Where projects go wrong
Many teachers will attempt projects with their classes but give up on them because of the students’ inability to work as a team, an over-reliance on the teacher: and often due to bad time management and conflict, a resulting poor product and a pervasive feeling of time wasted, which motivates no one to go through the process again.
In addition, with access to the internet even young children find it easy to merely cut and paste some information and visuals they find onto a sheet of paper and present this as a project. It is not. These so-called projects have little or no value and encourage laziness and ultimately an acceptance of plagiarism that will do students no good whatsoever when they enter higher education.
So, what defines a project and what gives it value in the learning of languages?
Projects are student-generated and led. They are topic-based e.g. food in my country; rock bands; the world in 2080. They involve research and lead to a final product. Students are encouraged to work as teams and make decisions for themselves, with the teacher acting as monitor and consultant. There is always a final tangible product, which is individual and can be surprising and extremely satisfying to students and teachers alike.
Products can include:
· posters and wall displays, which can be presented and/or exhibited to the entire school. They can also be presented to the class in a Power Point or similar format
· a book or magazine based on a topic that they are passionate about and designed to express their individuality and artistic talents. This could be printed or shared on an online platform
· a (recorded) radio programme, for example a current affairs programme with different segments on topics of interest, done seriously or with humour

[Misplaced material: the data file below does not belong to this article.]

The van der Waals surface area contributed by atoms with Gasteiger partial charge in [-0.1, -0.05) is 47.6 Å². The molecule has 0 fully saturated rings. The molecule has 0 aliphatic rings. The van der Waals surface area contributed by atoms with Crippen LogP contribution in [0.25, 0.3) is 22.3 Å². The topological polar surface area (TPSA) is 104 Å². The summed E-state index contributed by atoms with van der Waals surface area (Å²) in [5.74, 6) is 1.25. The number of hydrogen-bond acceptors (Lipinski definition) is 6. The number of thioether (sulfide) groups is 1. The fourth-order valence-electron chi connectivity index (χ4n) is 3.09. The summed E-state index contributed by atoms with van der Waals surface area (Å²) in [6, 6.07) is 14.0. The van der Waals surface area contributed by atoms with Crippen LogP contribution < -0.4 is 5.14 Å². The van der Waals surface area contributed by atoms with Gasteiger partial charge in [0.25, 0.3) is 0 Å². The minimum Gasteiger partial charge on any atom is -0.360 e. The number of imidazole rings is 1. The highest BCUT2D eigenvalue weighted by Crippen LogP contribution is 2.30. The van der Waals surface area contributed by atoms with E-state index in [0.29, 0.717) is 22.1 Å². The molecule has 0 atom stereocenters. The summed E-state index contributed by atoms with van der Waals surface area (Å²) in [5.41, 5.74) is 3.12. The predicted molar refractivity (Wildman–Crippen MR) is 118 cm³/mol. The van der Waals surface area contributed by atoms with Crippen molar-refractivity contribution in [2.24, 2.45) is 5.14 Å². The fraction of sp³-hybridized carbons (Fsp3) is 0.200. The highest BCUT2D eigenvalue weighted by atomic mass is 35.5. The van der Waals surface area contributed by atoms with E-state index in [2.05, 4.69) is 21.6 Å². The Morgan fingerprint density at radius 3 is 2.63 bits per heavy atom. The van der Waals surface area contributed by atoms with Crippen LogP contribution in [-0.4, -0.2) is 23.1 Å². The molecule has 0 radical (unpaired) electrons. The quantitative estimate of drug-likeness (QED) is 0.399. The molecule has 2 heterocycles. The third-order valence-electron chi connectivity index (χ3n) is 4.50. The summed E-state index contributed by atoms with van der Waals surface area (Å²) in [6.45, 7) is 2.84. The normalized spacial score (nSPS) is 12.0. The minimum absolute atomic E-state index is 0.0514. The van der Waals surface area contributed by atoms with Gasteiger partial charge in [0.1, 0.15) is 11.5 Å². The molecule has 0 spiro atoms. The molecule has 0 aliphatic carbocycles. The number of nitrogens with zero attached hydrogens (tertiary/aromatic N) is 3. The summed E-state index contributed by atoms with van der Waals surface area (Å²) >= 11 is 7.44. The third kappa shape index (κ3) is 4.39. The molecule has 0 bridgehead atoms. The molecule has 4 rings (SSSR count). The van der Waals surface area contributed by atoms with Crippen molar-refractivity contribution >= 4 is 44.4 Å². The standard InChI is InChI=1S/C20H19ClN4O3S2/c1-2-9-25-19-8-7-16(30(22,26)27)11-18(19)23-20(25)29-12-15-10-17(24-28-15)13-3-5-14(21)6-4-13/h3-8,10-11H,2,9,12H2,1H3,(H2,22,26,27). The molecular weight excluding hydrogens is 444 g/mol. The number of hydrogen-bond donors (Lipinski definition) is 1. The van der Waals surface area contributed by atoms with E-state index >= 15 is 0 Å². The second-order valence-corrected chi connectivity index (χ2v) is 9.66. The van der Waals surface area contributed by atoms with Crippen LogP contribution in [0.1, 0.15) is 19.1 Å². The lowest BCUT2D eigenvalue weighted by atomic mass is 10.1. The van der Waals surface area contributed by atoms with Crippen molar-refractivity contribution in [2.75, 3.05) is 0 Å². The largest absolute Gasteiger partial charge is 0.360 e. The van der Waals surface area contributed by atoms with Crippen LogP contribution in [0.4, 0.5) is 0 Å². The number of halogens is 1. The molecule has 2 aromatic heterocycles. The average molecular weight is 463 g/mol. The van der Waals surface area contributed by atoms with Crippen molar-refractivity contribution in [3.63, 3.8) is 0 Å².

· a video, which could be drama, documentary, interview or news. The video would have added layers to the radio as costumes, backgrounds and props would have to be sourced or created (there are many apps for making short videos e.g. iMovie, educreation and AdobeVoice)
· a song, poem or rap
· a web site or blog
· an advert or commercial created for the radio, TV, magazine or online
In fact, the product is anything that uses the medium of language and can include any artistic, creative, individualised content.
Because students are allowed to make their own choices and are free to employ thei talents and explore their interests, they are often the only way that our English language lessons can offer opportunities for students to use, what according to Bloom’ taxonomy are, the higher order thinking skills: analysis, evaluation and creativity. By engaging in the creation of projects students can prove to themselves that they can use English for a purpose and use and develop many other skills too.
What skills are applied when working on projects?
Engaging in projects allows students to practise not only language skills, but also intellectual skills, physical/motor skills, social and life skills
Life skills are a hot topic these days. According to the Cambridge University Press classification they are:
· Creativity and innovation
· Critical thinking and problem solving
· Computer literacy
· Learning to learn
· Emotional skills
· Social responsibilities
Projects allow for a free range of creativity and innovation, as students can chose the form and content of the final product, but importantly are motivated to play with language with a purpose. They need to mine their linguistic resources and find words and combinations of words that will fulfil the needs of the project.
Critical thinking and problem solving are employed to map out the project in terms of participants, time and resources and planning how they will achieve the objectives they set themselves.
Research is often done using computers and students may well use a digital medium to present their project.
As students face problems while creating their project, they may be helped by the teacher or their team mates to find solutions, thus engaging in the process of learning to learn.
Working well as a team demands good communication. If students are still at a lower English language level, the discussions they have can, of course, be in L1. That’s fine. They are still developing communication skills per se.
In an age when we are told that young people are becoming increasing more isolated and depend on social media and phones to communicate, collaboration is probably the most important skill, in my opinion, to focus on. Working closely, listening to others, accepting other view points, making concessions, finding compromises that everyone can be happy with – these are all crucial to facing an adult world.